P EL H
THE BIG CATS of
INDIA by Ajay Jain
THE BIG CATS of INDIA India is big cat country. Tigers, Lions and Leopards prowl the many forests spread across the country. They may have numbered in the tens of thousands at one time, but their population has fallen sharply in the last century. Estimates number Tigers at 1411 and Asiatic Lions at 411 while those for the Leopard are only guesses at a few thousand. You have to meet these cats in their natural environment to really appreciate what majestic creatures they all are. And you can never have enough of them - reason enough for going back again and again for safaris at Indiaâ€™s many reserves. Spotting is not always easy though - luck, time of the year and your guide play a big role. But no expert guarantees a sighting. While you may have frustrating days, you will feel like a successful treasure hunter when you do see any of the species. Flip through the pages to re-live some of my experiences - and hope you have even better ones to share with me. - AJAY JAIN
The Kunzum Travel Photo Talkies are a series of pictorial depictions of stories and themes from our travels. More of the series at http:// kunzum.com/phototalkies.
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RANTHAMBHORE NATIONAL PARK
Located in the north-western state of Rajasthan in India, Ranthambhore National Park is one of the biggest reserves for Tigers and Leopards. It lies at a distance of 400 kms (250 miles) from New Delhi, the country’s capital, and is well connected by road and trains.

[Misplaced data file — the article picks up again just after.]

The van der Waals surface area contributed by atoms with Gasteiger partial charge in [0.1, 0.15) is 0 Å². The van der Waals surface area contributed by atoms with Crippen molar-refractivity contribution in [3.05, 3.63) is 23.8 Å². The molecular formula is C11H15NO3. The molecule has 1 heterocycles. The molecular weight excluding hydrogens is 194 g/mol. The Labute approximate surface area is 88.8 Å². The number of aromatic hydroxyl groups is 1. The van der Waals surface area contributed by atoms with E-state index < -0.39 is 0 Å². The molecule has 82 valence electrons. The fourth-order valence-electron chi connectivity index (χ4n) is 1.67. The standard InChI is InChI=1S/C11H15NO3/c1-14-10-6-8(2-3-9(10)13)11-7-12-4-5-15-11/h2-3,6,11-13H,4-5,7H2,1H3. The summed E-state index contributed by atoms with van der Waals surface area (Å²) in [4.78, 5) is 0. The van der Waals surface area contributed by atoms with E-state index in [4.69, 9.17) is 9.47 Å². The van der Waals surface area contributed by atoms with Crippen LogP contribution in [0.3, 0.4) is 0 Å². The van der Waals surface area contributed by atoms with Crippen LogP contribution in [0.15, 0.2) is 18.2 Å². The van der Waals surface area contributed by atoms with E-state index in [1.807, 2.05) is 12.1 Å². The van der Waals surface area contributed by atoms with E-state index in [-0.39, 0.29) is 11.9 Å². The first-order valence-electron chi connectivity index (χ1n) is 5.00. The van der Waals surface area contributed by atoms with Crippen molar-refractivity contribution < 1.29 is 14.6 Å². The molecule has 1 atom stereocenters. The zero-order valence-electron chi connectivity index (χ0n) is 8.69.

• The park is closed from July - September. Winters are the peak tourist season - but also the worst time to go. Spotting is rarer with overcrowding on the safari trails. For best sightings, go during the peak summer months of April - June when dry vegetation makes camouflaging difficult and animals hang around water holes. Warning: Summer temperatures can be as high as 48 degrees Celsius (118 Fahrenheit). • Accommodation ranges from budget to super luxury. Summers are also a great time to negotiate discounts. • Booking for safaris can be made online at http://www. rajasthanwildlife.in - always a good idea to do so in advance during peak seasons. There is an option of going in a canter bus (seating 20) or in a Gypsy (for 5); the latter is the better option.
• Looking the Tiger in the Eye (A Travelogue) (http://kunzum. com/2010/09/20/ranthambhore-looking-the-tiger-in-the-eye) • Kunzum Route K103 from Delhi - Ranthambhore (http://kunzum. com/2010/06/01/driving-from-delhi-to-ranthambhore-sawai-madhopurin-rajasthan) • How to book a safari in Ranthambhore (http://kunzum. com/2010/06/03/tiger-safari-in-ranthambhore-national-park-in-rajasthanhow-to-go-about-it) • Raining Leopards in Ranthambhore (http://kunzum. com/2011/03/01/raining-leopards-in-ranthambhore-national-parkrajasthan) 4
When a Tiger Hunts a Turtle
During one of my summer safaris, I came across this male Tiger resting by a water hole with a recently hunted langoor monkey lying in state three feet away. I was not more than ten feet away myself. The Tiger was waiting patiently, either for a guest or for the dinner bell to sound, when something in the water disturbed him. He slowly turned his head, looked for a few moments through the surface and then it was Pow-Wow in a flash. A poor turtle had floated in, and was probably the starter (or was it dessert) that the big cat was waiting for. For the next many seconds, all one could see was frantic splashing as the turtle put up a brave fight. Before long, it was all tranquil again. The big cat had expectedly won, but it would be a while before he could carve the flesh out from under the hard shell. The next set of images show the sequence of events. 5
The Tiger turns his head when he senses movement in the water 6
Before anyone realized it, he movedâ€Ś 7
…and attacked the Turtle 8
But David does not always win - but Goliath will not have an easy time consuming his hard-shelled victim 9
The Tiger chose to drag to the Turtle to the shallow end of the pool 10
But the paws are not designed to handle a hard, convex shaped animal 11
It is a struggle getting to the meat 12